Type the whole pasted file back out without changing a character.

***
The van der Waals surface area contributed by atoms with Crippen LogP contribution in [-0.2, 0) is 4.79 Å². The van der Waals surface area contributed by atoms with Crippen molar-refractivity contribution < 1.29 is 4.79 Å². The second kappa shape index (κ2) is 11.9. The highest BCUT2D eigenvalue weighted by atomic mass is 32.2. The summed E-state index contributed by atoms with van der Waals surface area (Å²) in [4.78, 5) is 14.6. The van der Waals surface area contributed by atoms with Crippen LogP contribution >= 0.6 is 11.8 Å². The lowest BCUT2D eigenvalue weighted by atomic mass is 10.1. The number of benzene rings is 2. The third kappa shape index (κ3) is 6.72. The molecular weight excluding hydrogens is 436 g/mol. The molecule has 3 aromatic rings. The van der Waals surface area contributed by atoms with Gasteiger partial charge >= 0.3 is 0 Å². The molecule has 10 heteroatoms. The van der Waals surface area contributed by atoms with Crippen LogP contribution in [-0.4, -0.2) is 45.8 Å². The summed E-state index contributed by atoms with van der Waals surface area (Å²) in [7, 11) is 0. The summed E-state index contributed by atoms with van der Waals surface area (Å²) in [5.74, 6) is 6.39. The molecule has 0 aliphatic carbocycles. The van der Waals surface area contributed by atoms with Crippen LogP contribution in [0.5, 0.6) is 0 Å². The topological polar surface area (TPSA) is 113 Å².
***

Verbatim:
The van der Waals surface area contributed by atoms with Crippen LogP contribution in [-0.2, 0) is 4.79 Å². The van der Waals surface area contributed by atoms with Crippen molar-refractivity contribution < 1.29 is 4.79 Å². The second kappa shape index (κ2) is 11.9. The highest BCUT2D eigenvalue weighted by atomic mass is 32.2. The summed E-state index contributed by atoms with van der Waals surface area (Å²) in [4.78, 5) is 14.6. The van der Waals surface area contributed by atoms with Crippen LogP contribution >= 0.6 is 11.8 Å². The lowest BCUT2D eigenvalue weighted by atomic mass is 10.1. The number of benzene rings is 2. The third kappa shape index (κ3) is 6.72. The molecular weight excluding hydrogens is 436 g/mol. The molecule has 3 aromatic rings. The van der Waals surface area contributed by atoms with Gasteiger partial charge >= 0.3 is 0 Å². The molecule has 10 heteroatoms. The van der Waals surface area contributed by atoms with Crippen LogP contribution in [-0.4, -0.2) is 45.8 Å². The summed E-state index contributed by atoms with van der Waals surface area (Å²) in [7, 11) is 0. The summed E-state index contributed by atoms with van der Waals surface area (Å²) in [5.74, 6) is 6.39. The molecule has 0 aliphatic carbocycles. The van der Waals surface area contributed by atoms with Crippen LogP contribution in [0.5, 0.6) is 0 Å². The topological polar surface area (TPSA) is 113 Å².